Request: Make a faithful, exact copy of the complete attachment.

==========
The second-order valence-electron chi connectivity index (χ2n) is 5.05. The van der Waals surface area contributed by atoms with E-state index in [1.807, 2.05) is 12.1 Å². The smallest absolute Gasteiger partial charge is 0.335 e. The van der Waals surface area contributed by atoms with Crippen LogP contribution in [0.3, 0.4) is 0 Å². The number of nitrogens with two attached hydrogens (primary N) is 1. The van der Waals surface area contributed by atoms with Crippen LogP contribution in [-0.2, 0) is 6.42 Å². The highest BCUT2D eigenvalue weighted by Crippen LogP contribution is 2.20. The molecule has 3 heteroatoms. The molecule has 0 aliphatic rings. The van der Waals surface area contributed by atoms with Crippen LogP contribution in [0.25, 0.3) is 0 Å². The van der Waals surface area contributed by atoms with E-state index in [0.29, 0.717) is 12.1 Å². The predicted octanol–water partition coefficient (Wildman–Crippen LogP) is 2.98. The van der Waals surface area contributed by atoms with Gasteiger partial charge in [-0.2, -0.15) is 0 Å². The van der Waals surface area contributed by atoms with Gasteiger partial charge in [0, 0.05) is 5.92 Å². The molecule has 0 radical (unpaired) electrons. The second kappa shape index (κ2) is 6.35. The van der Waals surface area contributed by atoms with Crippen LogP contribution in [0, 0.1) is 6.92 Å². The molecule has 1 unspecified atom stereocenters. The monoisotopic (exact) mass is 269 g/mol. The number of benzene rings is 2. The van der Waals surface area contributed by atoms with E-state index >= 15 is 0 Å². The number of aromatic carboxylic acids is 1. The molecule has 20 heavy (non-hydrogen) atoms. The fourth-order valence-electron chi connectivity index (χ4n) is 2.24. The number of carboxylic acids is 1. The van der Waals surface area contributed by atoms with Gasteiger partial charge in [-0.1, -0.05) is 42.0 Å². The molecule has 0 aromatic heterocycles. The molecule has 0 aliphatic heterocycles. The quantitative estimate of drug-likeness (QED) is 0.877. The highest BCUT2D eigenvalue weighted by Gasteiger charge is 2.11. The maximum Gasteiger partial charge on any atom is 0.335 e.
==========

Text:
The second-order valence-electron chi connectivity index (χ2n) is 5.05. The van der Waals surface area contributed by atoms with E-state index in [1.807, 2.05) is 12.1 Å². The smallest absolute Gasteiger partial charge is 0.335 e. The van der Waals surface area contributed by atoms with Crippen LogP contribution in [0.3, 0.4) is 0 Å². The number of nitrogens with two attached hydrogens (primary N) is 1. The van der Waals surface area contributed by atoms with Crippen LogP contribution in [-0.2, 0) is 6.42 Å². The highest BCUT2D eigenvalue weighted by Crippen LogP contribution is 2.20. The molecule has 3 heteroatoms. The molecule has 0 aliphatic rings. The van der Waals surface area contributed by atoms with Crippen LogP contribution in [0.25, 0.3) is 0 Å². The van der Waals surface area contributed by atoms with E-state index in [0.29, 0.717) is 12.1 Å². The predicted octanol–water partition coefficient (Wildman–Crippen LogP) is 2.98. The van der Waals surface area contributed by atoms with Gasteiger partial charge in [-0.2, -0.15) is 0 Å². The van der Waals surface area contributed by atoms with Gasteiger partial charge in [0, 0.05) is 5.92 Å². The molecule has 0 radical (unpaired) electrons. The second kappa shape index (κ2) is 6.35. The van der Waals surface area contributed by atoms with Crippen LogP contribution in [0, 0.1) is 6.92 Å². The molecule has 1 unspecified atom stereocenters. The monoisotopic (exact) mass is 269 g/mol. The number of benzene rings is 2. The van der Waals surface area contributed by atoms with E-state index >= 15 is 0 Å². The number of aromatic carboxylic acids is 1. The molecule has 20 heavy (non-hydrogen) atoms. The fourth-order valence-electron chi connectivity index (χ4n) is 2.24. The number of carboxylic acids is 1. The van der Waals surface area contributed by atoms with Gasteiger partial charge in [-0.1, -0.05) is 42.0 Å². The molecule has 0 aromatic heterocycles. The molecule has 0 aliphatic heterocycles. The quantitative estimate of drug-likeness (QED) is 0.877. The highest BCUT2D eigenvalue weighted by Gasteiger charge is 2.11. The maximum Gasteiger partial charge on any atom is 0.335 e.